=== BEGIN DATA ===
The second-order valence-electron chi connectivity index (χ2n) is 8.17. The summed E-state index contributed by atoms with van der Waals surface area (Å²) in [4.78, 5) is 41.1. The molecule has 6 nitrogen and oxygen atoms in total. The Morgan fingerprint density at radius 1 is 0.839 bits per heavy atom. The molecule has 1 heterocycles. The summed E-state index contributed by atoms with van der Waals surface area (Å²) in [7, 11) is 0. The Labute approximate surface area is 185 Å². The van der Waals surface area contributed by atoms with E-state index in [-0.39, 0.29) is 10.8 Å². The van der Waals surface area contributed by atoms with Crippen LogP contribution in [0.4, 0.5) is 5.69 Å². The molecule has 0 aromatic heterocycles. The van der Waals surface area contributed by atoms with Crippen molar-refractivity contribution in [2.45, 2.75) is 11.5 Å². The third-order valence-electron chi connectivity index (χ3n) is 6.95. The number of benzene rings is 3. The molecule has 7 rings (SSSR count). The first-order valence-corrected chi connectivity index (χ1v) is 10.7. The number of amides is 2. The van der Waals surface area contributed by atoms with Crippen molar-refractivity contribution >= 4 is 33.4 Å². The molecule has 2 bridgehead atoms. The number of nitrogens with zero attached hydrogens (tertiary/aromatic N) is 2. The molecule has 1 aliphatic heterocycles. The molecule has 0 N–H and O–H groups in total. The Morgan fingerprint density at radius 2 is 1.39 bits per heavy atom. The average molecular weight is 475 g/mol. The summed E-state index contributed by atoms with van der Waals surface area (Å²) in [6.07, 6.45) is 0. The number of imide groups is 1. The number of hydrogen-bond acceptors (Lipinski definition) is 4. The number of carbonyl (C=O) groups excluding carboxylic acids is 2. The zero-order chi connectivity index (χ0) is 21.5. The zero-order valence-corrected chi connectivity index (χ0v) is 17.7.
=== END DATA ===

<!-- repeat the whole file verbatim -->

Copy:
The second-order valence-electron chi connectivity index (χ2n) is 8.17. The summed E-state index contributed by atoms with van der Waals surface area (Å²) in [4.78, 5) is 41.1. The molecule has 6 nitrogen and oxygen atoms in total. The Morgan fingerprint density at radius 1 is 0.839 bits per heavy atom. The molecule has 1 heterocycles. The summed E-state index contributed by atoms with van der Waals surface area (Å²) in [7, 11) is 0. The Labute approximate surface area is 185 Å². The van der Waals surface area contributed by atoms with E-state index in [-0.39, 0.29) is 10.8 Å². The van der Waals surface area contributed by atoms with Crippen LogP contribution in [0.4, 0.5) is 5.69 Å². The molecule has 0 aromatic heterocycles. The van der Waals surface area contributed by atoms with Crippen molar-refractivity contribution in [2.45, 2.75) is 11.5 Å². The third-order valence-electron chi connectivity index (χ3n) is 6.95. The number of benzene rings is 3. The molecule has 7 rings (SSSR count). The first-order valence-corrected chi connectivity index (χ1v) is 10.7. The number of amides is 2. The van der Waals surface area contributed by atoms with Crippen molar-refractivity contribution >= 4 is 33.4 Å². The molecule has 2 bridgehead atoms. The number of nitrogens with zero attached hydrogens (tertiary/aromatic N) is 2. The molecule has 1 aliphatic heterocycles. The molecule has 0 N–H and O–H groups in total. The Morgan fingerprint density at radius 2 is 1.39 bits per heavy atom. The average molecular weight is 475 g/mol. The summed E-state index contributed by atoms with van der Waals surface area (Å²) in [6.07, 6.45) is 0. The number of imide groups is 1. The number of hydrogen-bond acceptors (Lipinski definition) is 4. The number of carbonyl (C=O) groups excluding carboxylic acids is 2. The zero-order chi connectivity index (χ0) is 21.5. The zero-order valence-corrected chi connectivity index (χ0v) is 17.7.